A research university is a university that expects all its tenured and tenure-track faculty to continuously engage in research, as opposed to merely requiring it as a condition of an initial appointment or tenure. Such universities can be recognized by their strong focus on innovative research and the prestige of their brand names. On the one hand, research universities strive to recruit faculty who are the most brilliant minds in their disciplines in the world, and their students in theory enjoy the opportunity to learn from such experts. On the other hand, new students are often disappointed to realize their undergraduate courses at research universities are overly academic and fail to provide vocational training with immediate "real world" applications; but many employers value degrees from research universities because they know that such coursework develops fundamental skills like critical thinking.
Higher education institutions which are not research universities (or do not aspire to that designation) instead place more emphasis on teaching or other aspects of tertiary education, and their faculties are under less pressure to publish or perish.
The concept of the modern research university first arose in 19th century Germany and developed into its most advanced and successful form in the United States, centered on three foundational principles: "integration of teaching and research, academic freedom," and a conception of the nature of research as open-ended and unending. From the late 20th century to the present, U.S. research universities have dominated most international college and university rankings.
Roger L. Geiger, a historian specializing in the history of higher education in the United States, has argued that "the model for the American research university was established by five colonial colleges chartered before the American Revolution (Harvard, Yale, Pennsylvania, Princeton, and Columbia); five state universities (Michigan, Wisconsin, Minnesota, Illinois, and California); and five private institutions conceived from their inception as research universities (MIT, Cornell, Johns Hopkins, Stanford, and Chicago)."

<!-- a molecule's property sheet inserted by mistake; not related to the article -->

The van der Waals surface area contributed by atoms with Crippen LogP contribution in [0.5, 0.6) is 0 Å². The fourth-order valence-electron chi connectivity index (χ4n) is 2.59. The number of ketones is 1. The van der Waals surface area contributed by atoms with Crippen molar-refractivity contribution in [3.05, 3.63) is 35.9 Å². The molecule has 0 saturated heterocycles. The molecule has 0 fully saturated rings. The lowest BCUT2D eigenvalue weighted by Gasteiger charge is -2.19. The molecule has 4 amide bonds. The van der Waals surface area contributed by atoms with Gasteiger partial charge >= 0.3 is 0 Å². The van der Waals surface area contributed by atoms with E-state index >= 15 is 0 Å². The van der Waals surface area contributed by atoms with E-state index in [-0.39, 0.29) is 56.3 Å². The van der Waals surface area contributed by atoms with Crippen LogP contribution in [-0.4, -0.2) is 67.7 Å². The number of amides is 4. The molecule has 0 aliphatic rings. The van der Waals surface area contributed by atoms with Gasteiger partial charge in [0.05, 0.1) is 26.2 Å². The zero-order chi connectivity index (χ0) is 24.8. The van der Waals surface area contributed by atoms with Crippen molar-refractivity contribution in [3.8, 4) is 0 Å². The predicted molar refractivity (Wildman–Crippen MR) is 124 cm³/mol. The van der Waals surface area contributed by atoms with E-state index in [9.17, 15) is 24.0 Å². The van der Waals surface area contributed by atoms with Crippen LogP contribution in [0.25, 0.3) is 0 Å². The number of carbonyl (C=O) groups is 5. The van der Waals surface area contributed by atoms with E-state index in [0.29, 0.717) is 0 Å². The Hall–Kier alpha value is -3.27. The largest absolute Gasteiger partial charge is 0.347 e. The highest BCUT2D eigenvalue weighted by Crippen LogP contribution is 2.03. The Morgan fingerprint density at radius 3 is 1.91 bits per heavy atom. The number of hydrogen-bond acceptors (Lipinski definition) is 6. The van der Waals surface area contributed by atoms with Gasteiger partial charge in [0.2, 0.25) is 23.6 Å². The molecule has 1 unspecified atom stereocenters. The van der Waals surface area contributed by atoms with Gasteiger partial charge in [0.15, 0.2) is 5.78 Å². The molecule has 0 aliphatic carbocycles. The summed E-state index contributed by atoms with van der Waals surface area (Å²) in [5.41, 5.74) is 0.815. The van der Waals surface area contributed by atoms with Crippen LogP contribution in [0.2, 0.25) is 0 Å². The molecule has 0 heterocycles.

- Pelikan, Jaroslav (1992). The Idea of the University: A Reexamination. New Haven: Yale University Press. p. 76. ISBN 9780300058345. Retrieved 13 January 2017. As explained therein, Pelikan uses this phrase with reluctance because in his view, it is improper to apply the term "university" to higher education institutions that are not strongly focused on research.
- O'Shaughnessy, Lynn (2012). The College Solution: A Guide for Everyone Looking for the Right School at the Right Price. Upper Saddle River, NJ: Pearson Education. p. 125. ISBN 9780132944694. Archived from the original on 15 February 2017. Retrieved 25 January 2017.
- Andreatta, Britt (2011). Navigating the Research University: A Guide for First-Year Students (3rd ed.). Boston: Wadsworth. p. 5. ISBN 9780495913788. Archived from the original on 2017-02-15.
- Andreatta, Britt (2011). Navigating the Research University: A Guide for First-Year Students (3rd ed.). Boston: Wadsworth. p. 136. ISBN 9780495913788. Archived from the original on 2017-02-15.
- Menand, Louis; Reitter, Paul; Wellmon, Chad (2017). "General Introduction". The Rise of the Research University: A Sourcebook. Chicago: University of Chicago Press. pp. 2–3. ISBN 9780226414850. Archived from the original on 15 February 2017. Retrieved 25 January 2017.
- Cole, Jonathan R. (2009). The Great American University: Its Rise to Preeminence, Its Indispensable National Role, Why It Must Be Protected. New York: PublicAffairs. p. 3. ISBN 9781610390972. Archived from the original on 2017-02-17.
- Crow, Michael M.; Dabars, William B. (2015). Designing the New American University. Baltimore: Johns Hopkins University Press. pp. 17–18. ISBN 9781421417233. Retrieved 28 May 2017. The quoted sentence is Crow and Dabars' paraphrasing of Geiger's analysis.